chunk_grid = np.arange(0, grid_2d.shape[0]+1, 10000)
axs = []
for (i, j), (i_grid, j_grid) in zip((list(zip(np.roll(chunk, 1), chunk))[1:]), (list(zip(np.roll(chunk_grid, 1), chunk_grid))[1:])):
    a = create_surface(X[i:j], Y[i:j], grid, ppc['out'][:, i_grid:j_grid].mean(axis=0).reshape(100, 100), fig=fig, ax=ax)
    axs.append(a)
    
anim2 = animation.ArtistAnimation(fig, axs,
                                 interval=1000);
display_animation(anim2)
100%|██████████| 500/500 [00:23<00:00, 24.47it/s]

Nice, we can see that the random-walk logistic regression adapts its weights to perfectly separate the two point clouds.

Random-Walk Neural Network

In the previous example, we had a very simple linearly classifiable problem. Can we extend this same idea to non-linear problems and build a Bayesian Neural Network with weights adapting over time?

If you haven’t, I recommend you read my original post on Bayesian Deep Learning where I more thoroughly explain how a Neural Network can be implemented and fit in PyMC3.

Lets generate some toy data that is not linearly separable and again rotate it around its center.

from sklearn.datasets import make_moons
X, Y = make_moons(noise=0.2, random_state=0, n_samples=5000)
X = scale(X)

colors = Y.astype(str)
colors[Y == 0] = 'r'
colors[Y == 1] = 'b'

interval = 20
subsample = X.shape[0] // interval
chunk = np.arange(0, X.shape[0]+1, subsample)
degs = np.linspace(0, 360, len(chunk))

sep_lines = []

for ii, (i, j, deg) in enumerate(list(zip(np.roll(chunk, 1), chunk, degs))[1:]):
    theta = np.radians(deg)
    c, s = np.cos(theta), np.sin(theta)
    R = np.matrix([[c, -s], [s, c]])

    X[i:j, :] = X[i:j, :].dot(R)
fig, ax = plt.subplots()
ims = []
for i in np.arange(0, len(X), 10):
    ims.append((ax.scatter(X[:i, 0], X[:i, 1], color=colors[:i]),))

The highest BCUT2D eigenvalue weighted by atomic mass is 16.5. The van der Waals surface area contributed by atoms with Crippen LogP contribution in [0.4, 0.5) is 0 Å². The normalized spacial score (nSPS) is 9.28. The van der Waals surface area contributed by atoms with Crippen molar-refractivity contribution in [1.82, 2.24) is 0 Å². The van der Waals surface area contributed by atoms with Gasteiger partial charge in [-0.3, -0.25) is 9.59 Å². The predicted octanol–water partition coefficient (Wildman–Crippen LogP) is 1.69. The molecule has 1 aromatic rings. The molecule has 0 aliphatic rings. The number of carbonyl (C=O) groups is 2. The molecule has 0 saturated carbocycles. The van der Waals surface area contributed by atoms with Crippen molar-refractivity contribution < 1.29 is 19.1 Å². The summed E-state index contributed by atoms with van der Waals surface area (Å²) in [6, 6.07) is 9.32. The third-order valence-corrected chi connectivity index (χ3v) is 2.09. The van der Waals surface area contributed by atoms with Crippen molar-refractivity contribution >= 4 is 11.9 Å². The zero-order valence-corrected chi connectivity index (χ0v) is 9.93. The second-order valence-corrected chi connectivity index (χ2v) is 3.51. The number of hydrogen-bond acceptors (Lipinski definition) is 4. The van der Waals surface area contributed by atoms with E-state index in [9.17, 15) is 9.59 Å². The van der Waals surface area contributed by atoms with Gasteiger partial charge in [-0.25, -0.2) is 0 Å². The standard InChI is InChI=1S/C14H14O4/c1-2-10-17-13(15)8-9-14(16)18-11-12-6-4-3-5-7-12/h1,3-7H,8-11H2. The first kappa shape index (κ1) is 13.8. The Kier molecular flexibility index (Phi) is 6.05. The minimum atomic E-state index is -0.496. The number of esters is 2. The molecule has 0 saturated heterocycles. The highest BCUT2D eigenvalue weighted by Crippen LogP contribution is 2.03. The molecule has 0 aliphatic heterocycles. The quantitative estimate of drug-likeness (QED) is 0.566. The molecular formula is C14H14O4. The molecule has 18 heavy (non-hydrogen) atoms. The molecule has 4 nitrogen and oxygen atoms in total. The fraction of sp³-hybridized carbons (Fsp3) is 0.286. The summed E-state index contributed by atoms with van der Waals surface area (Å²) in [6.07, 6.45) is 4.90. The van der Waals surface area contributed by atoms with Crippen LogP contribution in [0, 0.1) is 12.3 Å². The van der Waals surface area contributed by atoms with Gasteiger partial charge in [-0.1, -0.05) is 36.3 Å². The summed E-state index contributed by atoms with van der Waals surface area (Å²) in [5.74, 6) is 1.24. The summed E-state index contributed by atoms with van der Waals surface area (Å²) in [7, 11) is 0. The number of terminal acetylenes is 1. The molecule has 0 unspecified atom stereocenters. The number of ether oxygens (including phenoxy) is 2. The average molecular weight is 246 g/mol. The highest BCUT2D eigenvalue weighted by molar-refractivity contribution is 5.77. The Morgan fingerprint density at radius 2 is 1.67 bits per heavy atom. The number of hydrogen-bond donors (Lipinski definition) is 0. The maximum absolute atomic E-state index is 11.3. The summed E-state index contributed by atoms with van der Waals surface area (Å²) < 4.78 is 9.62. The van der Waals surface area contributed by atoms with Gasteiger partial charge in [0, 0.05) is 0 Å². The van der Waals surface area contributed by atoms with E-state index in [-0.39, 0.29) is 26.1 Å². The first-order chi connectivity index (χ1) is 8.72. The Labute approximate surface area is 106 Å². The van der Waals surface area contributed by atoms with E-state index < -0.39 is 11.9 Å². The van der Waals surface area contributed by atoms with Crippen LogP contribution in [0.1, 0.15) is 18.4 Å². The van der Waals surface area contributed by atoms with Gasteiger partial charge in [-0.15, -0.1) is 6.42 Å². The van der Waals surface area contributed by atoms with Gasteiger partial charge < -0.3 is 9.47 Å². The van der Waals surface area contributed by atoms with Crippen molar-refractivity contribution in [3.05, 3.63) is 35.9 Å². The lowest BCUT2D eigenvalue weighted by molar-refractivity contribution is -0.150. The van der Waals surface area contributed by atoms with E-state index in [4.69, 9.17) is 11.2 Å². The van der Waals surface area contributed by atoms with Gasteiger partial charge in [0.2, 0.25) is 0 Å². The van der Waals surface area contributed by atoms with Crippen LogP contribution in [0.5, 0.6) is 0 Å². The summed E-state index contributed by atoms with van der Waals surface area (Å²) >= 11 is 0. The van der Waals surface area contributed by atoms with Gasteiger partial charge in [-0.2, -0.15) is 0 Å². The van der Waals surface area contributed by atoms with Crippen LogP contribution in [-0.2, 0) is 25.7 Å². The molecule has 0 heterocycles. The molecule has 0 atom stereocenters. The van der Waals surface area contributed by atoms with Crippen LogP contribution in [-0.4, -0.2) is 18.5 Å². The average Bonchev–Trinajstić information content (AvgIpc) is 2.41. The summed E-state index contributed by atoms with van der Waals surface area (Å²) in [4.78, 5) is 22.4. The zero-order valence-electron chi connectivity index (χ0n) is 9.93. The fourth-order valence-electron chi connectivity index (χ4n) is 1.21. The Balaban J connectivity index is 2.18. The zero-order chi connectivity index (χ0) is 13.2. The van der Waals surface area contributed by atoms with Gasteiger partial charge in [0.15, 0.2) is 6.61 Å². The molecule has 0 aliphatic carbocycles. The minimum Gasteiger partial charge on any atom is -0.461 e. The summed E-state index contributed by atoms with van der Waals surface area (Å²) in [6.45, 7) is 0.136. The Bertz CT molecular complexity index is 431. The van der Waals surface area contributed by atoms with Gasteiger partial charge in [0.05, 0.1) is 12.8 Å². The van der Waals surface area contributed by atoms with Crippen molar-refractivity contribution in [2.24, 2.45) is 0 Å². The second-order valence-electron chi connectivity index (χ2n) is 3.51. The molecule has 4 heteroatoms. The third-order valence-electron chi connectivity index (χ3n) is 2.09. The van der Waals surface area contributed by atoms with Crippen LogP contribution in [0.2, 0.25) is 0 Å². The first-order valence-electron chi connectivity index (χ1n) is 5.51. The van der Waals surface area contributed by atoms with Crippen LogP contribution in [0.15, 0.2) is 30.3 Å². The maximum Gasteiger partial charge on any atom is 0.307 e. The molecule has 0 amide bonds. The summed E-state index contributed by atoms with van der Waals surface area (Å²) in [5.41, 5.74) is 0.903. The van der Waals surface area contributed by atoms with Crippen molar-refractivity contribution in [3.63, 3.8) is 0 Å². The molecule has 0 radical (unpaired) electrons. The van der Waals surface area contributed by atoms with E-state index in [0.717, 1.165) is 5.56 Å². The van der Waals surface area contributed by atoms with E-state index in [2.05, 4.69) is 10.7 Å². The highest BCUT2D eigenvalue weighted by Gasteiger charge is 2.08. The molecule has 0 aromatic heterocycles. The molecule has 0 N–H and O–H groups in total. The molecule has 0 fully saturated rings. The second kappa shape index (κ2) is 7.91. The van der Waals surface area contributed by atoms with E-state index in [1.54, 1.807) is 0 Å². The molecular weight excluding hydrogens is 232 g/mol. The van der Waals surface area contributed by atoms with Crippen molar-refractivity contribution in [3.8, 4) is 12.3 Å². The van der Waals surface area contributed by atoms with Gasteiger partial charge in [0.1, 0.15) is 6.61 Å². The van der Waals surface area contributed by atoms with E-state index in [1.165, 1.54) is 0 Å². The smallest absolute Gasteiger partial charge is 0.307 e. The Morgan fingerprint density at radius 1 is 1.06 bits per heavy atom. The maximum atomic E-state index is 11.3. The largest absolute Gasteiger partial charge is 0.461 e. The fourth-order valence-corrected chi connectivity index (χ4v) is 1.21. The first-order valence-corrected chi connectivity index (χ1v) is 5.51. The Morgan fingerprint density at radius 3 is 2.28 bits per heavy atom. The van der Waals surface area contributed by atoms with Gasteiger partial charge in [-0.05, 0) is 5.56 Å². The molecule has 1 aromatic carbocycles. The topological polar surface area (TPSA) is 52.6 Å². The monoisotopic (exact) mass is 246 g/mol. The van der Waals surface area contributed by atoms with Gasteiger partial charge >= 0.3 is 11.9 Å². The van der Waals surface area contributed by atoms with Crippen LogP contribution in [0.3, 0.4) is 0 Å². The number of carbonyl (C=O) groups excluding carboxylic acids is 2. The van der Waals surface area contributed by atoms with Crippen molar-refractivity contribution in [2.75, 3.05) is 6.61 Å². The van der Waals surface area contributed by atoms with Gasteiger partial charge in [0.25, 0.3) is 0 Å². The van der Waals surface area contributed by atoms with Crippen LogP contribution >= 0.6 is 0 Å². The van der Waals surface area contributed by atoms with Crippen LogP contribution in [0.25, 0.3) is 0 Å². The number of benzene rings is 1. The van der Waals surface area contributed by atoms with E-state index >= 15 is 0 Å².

ax.set(xlabel='X1', ylabel='X2')
anim = animation.ArtistAnimation(fig, ims,
                                 interval=500, 
                                 blit=True);

display_animation(anim)

Looks a bit like Ying and Yang, who knew we’d be creating art in the process.

On to the model. Rather than have all the weights in the network follow random-walks, we will just have the first hidden layer change its weights. The idea is that the higher layers learn stable higher-order representations while the first layer is transforming the raw data so that it appears stationary to the higher layers. We can of course also place random-walk priors on all weights, or only on those of higher layers, whatever assumptions you want to build into the model.

np.random.seed(123)

ann_input = theano.shared(X)
ann_output = theano.shared(Y)

n_hidden = [2, 5]

# Initialize random weights between each layer
init_1 = np.random.randn(X.shape[1], n_hidden[0]).astype(theano.config.floatX)
init_2 = np.random.randn(n_hidden[0], n_hidden[1]).astype(theano.config.floatX)
init_out = np.random.randn(n_hidden[1]).astype(theano.config.floatX)
    
with pm.Model() as neural_network:
    # Weights from input to hidden layer
    step_size = pm.HalfNormal('step_size', sd=np.ones(n_hidden[0]), 
                              shape=n_hidden[0])
    
    weights_in_1 = pm.GaussianRandomWalk('w1', sd=step_size, 
                                         shape=(interval, X.shape[1], n_hidden[0]),
                                         testval=np.tile(init_1, (interval, 1, 1))
                                        )
    
    weights_in_1_rep = tt.repeat(weights_in_1, 
                                 ann_input.shape[0] // interval, axis=0)
    
    weights_1_2 = pm.Normal('w2', mu=0, sd=1., 
                            shape=(1, n_hidden[0], n_hidden[1]),
                            testval=init_2)
    
    weights_1_2_rep = tt.repeat(weights_1_2, 
                                ann_input.shape[0], axis=0)
    
    weights_2_out = pm.Normal('w3', mu=0, sd=1.,
                              shape=(1, n_hidden[1]),
                              testval=init_out)
    
    weights_2_out_rep = tt.repeat(weights_2_out, 
                                  ann_input.shape[0], axis=0)
      

    # Build neural-network using tanh activation function
    act_1 = tt.tanh(tt.batched_dot(ann_input, 
                         weights_in_1_rep))
    act_2 = tt.tanh(tt.batched_dot(act_1, 
                         weights_1_2_rep))
    act_out = tt.nnet.sigmoid(tt.batched_dot(act_2,